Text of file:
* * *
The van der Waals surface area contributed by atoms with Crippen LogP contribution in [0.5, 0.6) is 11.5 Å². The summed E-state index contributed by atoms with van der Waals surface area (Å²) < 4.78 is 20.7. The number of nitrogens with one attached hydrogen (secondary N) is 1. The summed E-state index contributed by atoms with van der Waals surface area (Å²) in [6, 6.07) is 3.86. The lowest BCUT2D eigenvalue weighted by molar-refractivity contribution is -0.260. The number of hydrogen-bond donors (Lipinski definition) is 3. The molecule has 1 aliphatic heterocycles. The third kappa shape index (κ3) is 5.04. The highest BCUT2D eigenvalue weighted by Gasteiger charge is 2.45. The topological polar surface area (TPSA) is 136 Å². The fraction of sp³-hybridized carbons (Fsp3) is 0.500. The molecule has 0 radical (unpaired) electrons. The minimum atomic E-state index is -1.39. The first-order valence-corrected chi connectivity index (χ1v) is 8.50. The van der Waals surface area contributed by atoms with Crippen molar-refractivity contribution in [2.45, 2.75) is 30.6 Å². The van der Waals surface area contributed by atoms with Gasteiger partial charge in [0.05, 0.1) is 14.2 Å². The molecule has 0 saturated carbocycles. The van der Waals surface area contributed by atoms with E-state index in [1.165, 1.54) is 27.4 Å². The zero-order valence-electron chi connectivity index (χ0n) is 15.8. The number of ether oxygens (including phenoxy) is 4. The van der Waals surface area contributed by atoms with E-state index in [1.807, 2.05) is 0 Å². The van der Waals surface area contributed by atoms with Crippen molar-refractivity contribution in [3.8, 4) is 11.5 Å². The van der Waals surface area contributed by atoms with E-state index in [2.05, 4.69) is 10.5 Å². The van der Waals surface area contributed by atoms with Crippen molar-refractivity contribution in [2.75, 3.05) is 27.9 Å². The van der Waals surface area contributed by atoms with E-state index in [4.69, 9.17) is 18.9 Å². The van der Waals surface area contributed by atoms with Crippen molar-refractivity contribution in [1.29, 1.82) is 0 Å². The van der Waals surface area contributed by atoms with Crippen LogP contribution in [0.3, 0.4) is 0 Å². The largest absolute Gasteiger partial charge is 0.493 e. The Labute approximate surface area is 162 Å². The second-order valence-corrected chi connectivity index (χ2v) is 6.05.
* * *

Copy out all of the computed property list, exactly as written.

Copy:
The van der Waals surface area contributed by atoms with Crippen LogP contribution in [0.5, 0.6) is 11.5 Å². The summed E-state index contributed by atoms with van der Waals surface area (Å²) < 4.78 is 20.7. The number of nitrogens with one attached hydrogen (secondary N) is 1. The summed E-state index contributed by atoms with van der Waals surface area (Å²) in [6, 6.07) is 3.86. The lowest BCUT2D eigenvalue weighted by molar-refractivity contribution is -0.260. The number of hydrogen-bond donors (Lipinski definition) is 3. The molecule has 1 aliphatic heterocycles. The third kappa shape index (κ3) is 5.04. The highest BCUT2D eigenvalue weighted by Gasteiger charge is 2.45. The topological polar surface area (TPSA) is 136 Å². The fraction of sp³-hybridized carbons (Fsp3) is 0.500. The molecule has 0 radical (unpaired) electrons. The minimum atomic E-state index is -1.39. The first-order valence-corrected chi connectivity index (χ1v) is 8.50. The van der Waals surface area contributed by atoms with Crippen molar-refractivity contribution in [2.45, 2.75) is 30.6 Å². The van der Waals surface area contributed by atoms with Gasteiger partial charge in [0.05, 0.1) is 14.2 Å². The molecule has 0 saturated carbocycles. The van der Waals surface area contributed by atoms with E-state index in [1.165, 1.54) is 27.4 Å². The zero-order valence-electron chi connectivity index (χ0n) is 15.8. The number of ether oxygens (including phenoxy) is 4. The van der Waals surface area contributed by atoms with E-state index in [1.807, 2.05) is 0 Å². The van der Waals surface area contributed by atoms with Crippen molar-refractivity contribution in [3.8, 4) is 11.5 Å². The van der Waals surface area contributed by atoms with E-state index in [2.05, 4.69) is 10.5 Å². The van der Waals surface area contributed by atoms with Crippen molar-refractivity contribution in [2.75, 3.05) is 27.9 Å². The van der Waals surface area contributed by atoms with E-state index in [4.69, 9.17) is 18.9 Å². The van der Waals surface area contributed by atoms with Crippen molar-refractivity contribution in [1.29, 1.82) is 0 Å². The van der Waals surface area contributed by atoms with Crippen LogP contribution in [0.3, 0.4) is 0 Å². The largest absolute Gasteiger partial charge is 0.493 e. The Labute approximate surface area is 162 Å². The second-order valence-corrected chi connectivity index (χ2v) is 6.05.